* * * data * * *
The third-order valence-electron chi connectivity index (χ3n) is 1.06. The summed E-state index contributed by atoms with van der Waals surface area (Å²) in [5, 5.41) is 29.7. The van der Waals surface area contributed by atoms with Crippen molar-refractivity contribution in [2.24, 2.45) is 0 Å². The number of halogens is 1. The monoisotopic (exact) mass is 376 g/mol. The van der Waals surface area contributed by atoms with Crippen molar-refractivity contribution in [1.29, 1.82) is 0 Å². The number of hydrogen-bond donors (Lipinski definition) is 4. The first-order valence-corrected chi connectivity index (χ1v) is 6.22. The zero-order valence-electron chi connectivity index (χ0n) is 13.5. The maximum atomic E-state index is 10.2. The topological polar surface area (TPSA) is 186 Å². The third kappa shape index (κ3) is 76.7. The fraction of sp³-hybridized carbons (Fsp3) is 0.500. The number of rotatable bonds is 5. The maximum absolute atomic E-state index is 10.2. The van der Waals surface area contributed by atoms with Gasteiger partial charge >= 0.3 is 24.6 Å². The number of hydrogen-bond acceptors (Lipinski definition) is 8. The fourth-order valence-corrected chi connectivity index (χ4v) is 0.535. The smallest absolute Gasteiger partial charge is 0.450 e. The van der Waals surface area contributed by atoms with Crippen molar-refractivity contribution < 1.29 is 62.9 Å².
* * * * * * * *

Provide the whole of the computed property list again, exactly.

The third-order valence-electron chi connectivity index (χ3n) is 1.06. The summed E-state index contributed by atoms with van der Waals surface area (Å²) in [5, 5.41) is 29.7. The van der Waals surface area contributed by atoms with Crippen molar-refractivity contribution in [2.24, 2.45) is 0 Å². The number of halogens is 1. The monoisotopic (exact) mass is 376 g/mol. The van der Waals surface area contributed by atoms with Crippen molar-refractivity contribution in [1.29, 1.82) is 0 Å². The number of hydrogen-bond donors (Lipinski definition) is 4. The first-order valence-corrected chi connectivity index (χ1v) is 6.22. The zero-order valence-electron chi connectivity index (χ0n) is 13.5. The maximum atomic E-state index is 10.2. The topological polar surface area (TPSA) is 186 Å². The third kappa shape index (κ3) is 76.7. The fraction of sp³-hybridized carbons (Fsp3) is 0.500. The number of rotatable bonds is 5. The maximum absolute atomic E-state index is 10.2. The van der Waals surface area contributed by atoms with Gasteiger partial charge >= 0.3 is 24.6 Å². The number of hydrogen-bond acceptors (Lipinski definition) is 8. The fourth-order valence-corrected chi connectivity index (χ4v) is 0.535. The smallest absolute Gasteiger partial charge is 0.450 e. The van der Waals surface area contributed by atoms with Crippen molar-refractivity contribution < 1.29 is 62.9 Å².